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  • Writer's pictureNigel

South East Whiskey Festival 2023

The first South East Whiskey Festival took place in early March in a number of pubs across Wexford town and I was lucky enough to attend both days with a friend of mine. The event itself was fifteen tastings across Friday night and Saturday held in four different pubs. Ireland's most popular distilleries were all represented including Killowen, Powerscourt, Slane, Teelings and Dingle. Over the course of the weekend I was able to attend four tastings - Pearse Lyons, a general Irish whiskey mix, Powers and Echlinville. Although the event was - essentially - an opportunity to enjoy some Irish whiskies compered by some of the most illustrious people in the Irish whiskey community, that's not the reason I enjoyed it so much and will be there again next year.

At every tasting I met whiskey enthusiasts and the fun and conversations shared with those around the tasting tables was exceptional. Every event had a festival feel and, especially, as Saturday progressed, the opportunity to chat with other attendees across different pubs was taken with both hands. Those chats were the most memorable part of the weekend - with distillers, bar staff, paying punters and organisers. The whiskies themselves, exceptional as they were, provided the canvas on which the weekend's fun was painted.

I arrived to Wexford town on Friday early evening and met a friend at the Pike pub in Wexford town for a few pints. It was the palette cleanser for the weekend; the Rubicon between the work of the week and the festivities ahead.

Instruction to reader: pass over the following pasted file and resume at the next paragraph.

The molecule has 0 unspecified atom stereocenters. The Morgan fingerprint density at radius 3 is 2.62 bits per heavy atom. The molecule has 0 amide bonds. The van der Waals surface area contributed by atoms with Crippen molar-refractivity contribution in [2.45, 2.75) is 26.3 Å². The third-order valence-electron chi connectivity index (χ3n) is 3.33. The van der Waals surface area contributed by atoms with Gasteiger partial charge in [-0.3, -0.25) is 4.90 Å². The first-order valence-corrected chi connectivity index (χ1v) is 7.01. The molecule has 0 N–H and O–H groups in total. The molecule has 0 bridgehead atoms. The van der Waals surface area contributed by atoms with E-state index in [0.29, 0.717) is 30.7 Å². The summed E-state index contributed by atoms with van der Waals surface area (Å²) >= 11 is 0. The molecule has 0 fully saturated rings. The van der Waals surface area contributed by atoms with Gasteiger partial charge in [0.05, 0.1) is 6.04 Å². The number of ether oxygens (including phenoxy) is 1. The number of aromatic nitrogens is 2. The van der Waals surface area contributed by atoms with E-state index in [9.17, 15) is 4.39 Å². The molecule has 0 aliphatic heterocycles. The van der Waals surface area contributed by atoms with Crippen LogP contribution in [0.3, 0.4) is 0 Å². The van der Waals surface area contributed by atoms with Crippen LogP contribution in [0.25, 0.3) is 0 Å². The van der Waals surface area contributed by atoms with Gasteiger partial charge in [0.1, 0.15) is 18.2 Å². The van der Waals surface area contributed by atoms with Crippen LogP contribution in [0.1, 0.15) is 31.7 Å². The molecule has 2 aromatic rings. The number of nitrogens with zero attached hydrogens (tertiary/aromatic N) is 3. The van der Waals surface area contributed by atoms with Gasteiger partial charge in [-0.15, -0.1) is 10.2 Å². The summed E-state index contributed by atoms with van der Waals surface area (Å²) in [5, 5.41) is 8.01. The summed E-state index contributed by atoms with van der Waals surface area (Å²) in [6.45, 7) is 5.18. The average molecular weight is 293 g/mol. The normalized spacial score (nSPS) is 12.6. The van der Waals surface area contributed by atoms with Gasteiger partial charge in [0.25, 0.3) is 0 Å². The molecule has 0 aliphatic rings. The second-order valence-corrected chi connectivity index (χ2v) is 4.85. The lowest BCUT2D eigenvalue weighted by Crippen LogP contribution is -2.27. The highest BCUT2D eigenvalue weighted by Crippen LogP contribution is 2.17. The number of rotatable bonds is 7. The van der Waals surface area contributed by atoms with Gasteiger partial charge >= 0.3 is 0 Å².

A pint of plain in the Pike

The first tasting - Pearse Lyons

With the world put to right we wandered down to the Undertakers' for a few more refreshing pints and the first tasting. This was the Pearse Lyons tasting, and the MC for the event was Conor Ryan and we were treated to five cask strength offerings from the distillery, including one taster of new make liquid straight from the cask.

Conor Ryan from Pearse Lyons explains it all

The whiskies were exceptional, with one of the beer-cask finished offerings being paired with a beer (Kentucky Bourbon Barrel Ale). I've enjoyed Pearse Lyons' offerings for many years and the distillery is one of the most impressive modern venues around. Based on the samples provided to us on the Friday evening, the distillery will be producing exceptional whiskies in the years ahead.

After the tasting, there was nothing for it only a short tour of a few of the Monck Street distilleries and a bag of chips before retiring for the evening.

Day two - Saturday

The first tasting was in the early afternoon, so the first point on the agenda was to get a bit of food in Joanne's on the Main Street. Halfway through my full Irish, I spot Graham and Fay Coul sitting a few seats away from me. Graham was, unsurprisingly, on his mobile phone and I imagine he was posing his usual teasers on Twitter. I obviously decided not to say hello and leave them in peace to enjoy their food.